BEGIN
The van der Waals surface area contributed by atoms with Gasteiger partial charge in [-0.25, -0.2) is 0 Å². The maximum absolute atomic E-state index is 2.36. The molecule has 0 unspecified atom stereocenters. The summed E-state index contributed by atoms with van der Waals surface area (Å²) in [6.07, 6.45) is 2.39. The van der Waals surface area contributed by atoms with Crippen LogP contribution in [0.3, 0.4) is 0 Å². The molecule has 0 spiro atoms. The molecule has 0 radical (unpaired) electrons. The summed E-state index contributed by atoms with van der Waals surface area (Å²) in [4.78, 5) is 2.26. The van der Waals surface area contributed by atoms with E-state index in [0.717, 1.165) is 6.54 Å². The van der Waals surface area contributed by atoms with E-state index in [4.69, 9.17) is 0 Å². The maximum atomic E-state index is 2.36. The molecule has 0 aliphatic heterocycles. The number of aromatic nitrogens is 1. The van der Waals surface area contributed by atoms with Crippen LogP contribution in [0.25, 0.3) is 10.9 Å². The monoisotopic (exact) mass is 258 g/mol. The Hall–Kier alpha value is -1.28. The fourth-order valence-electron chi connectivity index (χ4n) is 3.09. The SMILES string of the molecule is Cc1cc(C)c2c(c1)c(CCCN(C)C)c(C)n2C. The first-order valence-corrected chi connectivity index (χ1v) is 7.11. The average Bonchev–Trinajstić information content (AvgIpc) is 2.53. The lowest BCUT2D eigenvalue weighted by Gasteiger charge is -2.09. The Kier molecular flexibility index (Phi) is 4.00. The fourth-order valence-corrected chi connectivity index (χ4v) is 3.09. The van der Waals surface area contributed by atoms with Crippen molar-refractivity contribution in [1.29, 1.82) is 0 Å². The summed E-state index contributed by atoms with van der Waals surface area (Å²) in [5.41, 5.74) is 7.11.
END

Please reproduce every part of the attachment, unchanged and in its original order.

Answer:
The van der Waals surface area contributed by atoms with Gasteiger partial charge in [-0.25, -0.2) is 0 Å². The maximum absolute atomic E-state index is 2.36. The molecule has 0 unspecified atom stereocenters. The summed E-state index contributed by atoms with van der Waals surface area (Å²) in [6.07, 6.45) is 2.39. The van der Waals surface area contributed by atoms with Crippen LogP contribution in [0.3, 0.4) is 0 Å². The molecule has 0 spiro atoms. The molecule has 0 radical (unpaired) electrons. The summed E-state index contributed by atoms with van der Waals surface area (Å²) in [4.78, 5) is 2.26. The van der Waals surface area contributed by atoms with E-state index in [0.717, 1.165) is 6.54 Å². The van der Waals surface area contributed by atoms with E-state index in [4.69, 9.17) is 0 Å². The maximum atomic E-state index is 2.36. The molecule has 0 aliphatic heterocycles. The number of aromatic nitrogens is 1. The van der Waals surface area contributed by atoms with Crippen LogP contribution in [0.25, 0.3) is 10.9 Å². The monoisotopic (exact) mass is 258 g/mol. The Hall–Kier alpha value is -1.28. The fourth-order valence-electron chi connectivity index (χ4n) is 3.09. The SMILES string of the molecule is Cc1cc(C)c2c(c1)c(CCCN(C)C)c(C)n2C. The first-order valence-corrected chi connectivity index (χ1v) is 7.11. The average Bonchev–Trinajstić information content (AvgIpc) is 2.53. The lowest BCUT2D eigenvalue weighted by Gasteiger charge is -2.09. The Kier molecular flexibility index (Phi) is 4.00. The fourth-order valence-corrected chi connectivity index (χ4v) is 3.09. The van der Waals surface area contributed by atoms with Crippen molar-refractivity contribution in [1.29, 1.82) is 0 Å². The summed E-state index contributed by atoms with van der Waals surface area (Å²) in [5.41, 5.74) is 7.11.